On Tuesday, over southern Oregon, the wind speed at the level of the jet stream was recorded at near 220 mph. It was this powerful jet stream energy that fueled an intense low-pressure system over the Midwest on both Tuesday and Wednesday dropping to historic levels in northern Minnesota and Chicago as well. When verified these pressure readings will likely go down as the lowest ever recorded on the mainland U.S., from a non-tropical storm.
A National Weather Service pressure gradient map from about 1 p.m. Tuesday, just a few hours before the storm reached its lowest pressure at Bigfork, MN.
Information from The Weather Channel stated:
This was a storm stronger than the infamous "Edmund Fitzgerald" storm in Nov. 1975 and an even stronger version almost exactly 23 years after that in Nov. 1998.
The central barometric pressure was also on par with the infamous Superstorm of 1993, and is lower than the last 4 hurricanes of the 2010 Atlantic hurricane season.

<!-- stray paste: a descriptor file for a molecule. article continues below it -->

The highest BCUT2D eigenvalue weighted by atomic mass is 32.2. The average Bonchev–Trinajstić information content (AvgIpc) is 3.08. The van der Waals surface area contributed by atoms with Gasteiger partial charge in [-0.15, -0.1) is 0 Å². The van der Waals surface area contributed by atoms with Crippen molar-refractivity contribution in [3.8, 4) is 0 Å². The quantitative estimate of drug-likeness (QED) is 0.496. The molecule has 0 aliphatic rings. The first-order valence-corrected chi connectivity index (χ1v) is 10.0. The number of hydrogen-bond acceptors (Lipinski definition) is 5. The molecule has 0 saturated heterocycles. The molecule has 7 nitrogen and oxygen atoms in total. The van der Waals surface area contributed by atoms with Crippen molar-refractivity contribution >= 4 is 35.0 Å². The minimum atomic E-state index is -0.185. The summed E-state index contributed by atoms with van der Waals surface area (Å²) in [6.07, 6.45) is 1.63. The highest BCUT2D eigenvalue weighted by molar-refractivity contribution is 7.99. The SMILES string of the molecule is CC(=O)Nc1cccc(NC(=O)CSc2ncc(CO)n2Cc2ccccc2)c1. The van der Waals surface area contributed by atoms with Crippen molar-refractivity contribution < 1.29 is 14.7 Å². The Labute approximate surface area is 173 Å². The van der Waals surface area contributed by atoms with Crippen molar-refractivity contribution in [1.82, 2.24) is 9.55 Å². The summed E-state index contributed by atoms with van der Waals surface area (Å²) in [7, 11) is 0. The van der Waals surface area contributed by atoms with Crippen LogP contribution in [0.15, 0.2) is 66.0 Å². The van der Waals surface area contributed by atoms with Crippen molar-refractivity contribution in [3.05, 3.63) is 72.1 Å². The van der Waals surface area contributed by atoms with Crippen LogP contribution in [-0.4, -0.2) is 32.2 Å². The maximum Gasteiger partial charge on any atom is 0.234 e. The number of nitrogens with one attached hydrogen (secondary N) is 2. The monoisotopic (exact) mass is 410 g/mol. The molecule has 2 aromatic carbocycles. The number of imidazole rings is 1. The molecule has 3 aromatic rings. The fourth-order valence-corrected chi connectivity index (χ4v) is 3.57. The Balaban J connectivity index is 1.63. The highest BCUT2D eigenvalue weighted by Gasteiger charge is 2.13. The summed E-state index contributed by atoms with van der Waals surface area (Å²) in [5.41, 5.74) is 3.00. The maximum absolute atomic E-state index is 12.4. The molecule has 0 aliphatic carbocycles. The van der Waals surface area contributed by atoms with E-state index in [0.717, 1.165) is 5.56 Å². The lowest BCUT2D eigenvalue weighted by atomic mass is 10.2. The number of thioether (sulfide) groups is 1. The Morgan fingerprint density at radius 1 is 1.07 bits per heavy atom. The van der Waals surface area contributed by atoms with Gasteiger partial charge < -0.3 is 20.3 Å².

Our on-site weather station recorded wind gusts of 49 mph, which was surprisingly less than I thought it would be. I guess I wouldn't want to experience winds greater than that! At one point while driving my cart back to our Grounds Operations Center, to get off the course for fear of flying objects, I felt like the wind was lifting under the cart's canopy nearly making it airborne! Visions of the movie Twister came to mind but thankfully no actual twisters developed.
Today, with the storm past, we began the cleanup process and we were pleased that damage was remarkably minimal. I expected trees down but there were none. Only several large branches fell along with a littering of small branches throughout the course. It was likely the fact that many tree species have already dropped their leaves and therefore did not act as huge sails, that limited the damage.
Some of "Nature's" pruning
A large broken branch on #6
Typical small branch littering throughout course
We were indeed fortunate that the damage was less than other locations throughout the Midwest but I do feel it may be some time before the full assessment will be known. The strength of these winds could very well have cracked or weakened significant structural portions of trees that we haven't seen yet or may not see until trees leaf-out (or lack such) next spring. Time will tell and I'll keep you posted.